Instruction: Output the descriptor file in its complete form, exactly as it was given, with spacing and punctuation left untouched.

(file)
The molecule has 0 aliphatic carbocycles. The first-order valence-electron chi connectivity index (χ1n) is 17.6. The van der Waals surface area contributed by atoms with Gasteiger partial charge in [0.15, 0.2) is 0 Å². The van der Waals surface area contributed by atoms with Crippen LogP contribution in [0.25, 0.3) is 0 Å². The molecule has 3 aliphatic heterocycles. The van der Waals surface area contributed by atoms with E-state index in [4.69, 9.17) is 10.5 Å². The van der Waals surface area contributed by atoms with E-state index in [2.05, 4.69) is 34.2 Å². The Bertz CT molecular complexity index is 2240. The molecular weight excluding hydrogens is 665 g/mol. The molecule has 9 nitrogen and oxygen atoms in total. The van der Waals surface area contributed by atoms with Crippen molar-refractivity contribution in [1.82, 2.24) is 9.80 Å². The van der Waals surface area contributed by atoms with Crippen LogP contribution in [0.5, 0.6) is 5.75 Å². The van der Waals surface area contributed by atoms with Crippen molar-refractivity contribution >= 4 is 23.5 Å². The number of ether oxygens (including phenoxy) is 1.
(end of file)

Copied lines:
The molecule has 0 aliphatic carbocycles. The first-order valence-electron chi connectivity index (χ1n) is 17.6. The van der Waals surface area contributed by atoms with Gasteiger partial charge in [0.15, 0.2) is 0 Å². The van der Waals surface area contributed by atoms with Crippen LogP contribution in [0.25, 0.3) is 0 Å². The molecule has 3 aliphatic heterocycles. The van der Waals surface area contributed by atoms with E-state index in [4.69, 9.17) is 10.5 Å². The van der Waals surface area contributed by atoms with E-state index in [2.05, 4.69) is 34.2 Å². The Bertz CT molecular complexity index is 2240. The molecular weight excluding hydrogens is 665 g/mol. The molecule has 9 nitrogen and oxygen atoms in total. The van der Waals surface area contributed by atoms with Crippen molar-refractivity contribution in [1.82, 2.24) is 9.80 Å². The van der Waals surface area contributed by atoms with Crippen LogP contribution in [0.5, 0.6) is 5.75 Å². The van der Waals surface area contributed by atoms with Crippen molar-refractivity contribution >= 4 is 23.5 Å². The number of ether oxygens (including phenoxy) is 1.